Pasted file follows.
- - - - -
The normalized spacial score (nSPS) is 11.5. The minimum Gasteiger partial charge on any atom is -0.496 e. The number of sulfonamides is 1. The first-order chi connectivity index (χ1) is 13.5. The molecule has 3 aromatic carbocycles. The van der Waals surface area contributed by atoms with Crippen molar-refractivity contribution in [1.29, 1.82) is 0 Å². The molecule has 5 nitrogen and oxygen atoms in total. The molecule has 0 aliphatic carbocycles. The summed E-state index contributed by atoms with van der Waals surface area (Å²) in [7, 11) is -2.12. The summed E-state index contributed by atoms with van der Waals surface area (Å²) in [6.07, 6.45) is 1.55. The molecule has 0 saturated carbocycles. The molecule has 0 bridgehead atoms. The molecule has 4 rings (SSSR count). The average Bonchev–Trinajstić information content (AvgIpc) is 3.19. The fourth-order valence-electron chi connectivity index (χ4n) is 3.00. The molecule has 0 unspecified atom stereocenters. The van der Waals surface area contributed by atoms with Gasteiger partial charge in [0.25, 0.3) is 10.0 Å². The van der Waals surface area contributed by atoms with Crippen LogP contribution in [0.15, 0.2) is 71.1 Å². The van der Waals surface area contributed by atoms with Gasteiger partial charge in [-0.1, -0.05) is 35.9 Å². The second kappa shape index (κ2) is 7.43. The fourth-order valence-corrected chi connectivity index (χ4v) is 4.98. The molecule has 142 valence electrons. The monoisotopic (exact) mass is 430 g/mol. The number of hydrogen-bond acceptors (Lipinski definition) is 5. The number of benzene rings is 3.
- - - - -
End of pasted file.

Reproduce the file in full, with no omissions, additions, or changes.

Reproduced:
The normalized spacial score (nSPS) is 11.5. The minimum Gasteiger partial charge on any atom is -0.496 e. The number of sulfonamides is 1. The first-order chi connectivity index (χ1) is 13.5. The molecule has 3 aromatic carbocycles. The van der Waals surface area contributed by atoms with Crippen molar-refractivity contribution in [1.29, 1.82) is 0 Å². The molecule has 5 nitrogen and oxygen atoms in total. The molecule has 0 aliphatic carbocycles. The summed E-state index contributed by atoms with van der Waals surface area (Å²) in [7, 11) is -2.12. The summed E-state index contributed by atoms with van der Waals surface area (Å²) in [6.07, 6.45) is 1.55. The molecule has 0 saturated carbocycles. The molecule has 0 bridgehead atoms. The molecule has 4 rings (SSSR count). The average Bonchev–Trinajstić information content (AvgIpc) is 3.19. The fourth-order valence-electron chi connectivity index (χ4n) is 3.00. The molecule has 0 unspecified atom stereocenters. The van der Waals surface area contributed by atoms with Gasteiger partial charge in [0.25, 0.3) is 10.0 Å². The van der Waals surface area contributed by atoms with Crippen LogP contribution in [0.15, 0.2) is 71.1 Å². The van der Waals surface area contributed by atoms with Gasteiger partial charge in [-0.1, -0.05) is 35.9 Å². The second kappa shape index (κ2) is 7.43. The fourth-order valence-corrected chi connectivity index (χ4v) is 4.98. The molecule has 142 valence electrons. The monoisotopic (exact) mass is 430 g/mol. The number of hydrogen-bond acceptors (Lipinski definition) is 5. The number of benzene rings is 3.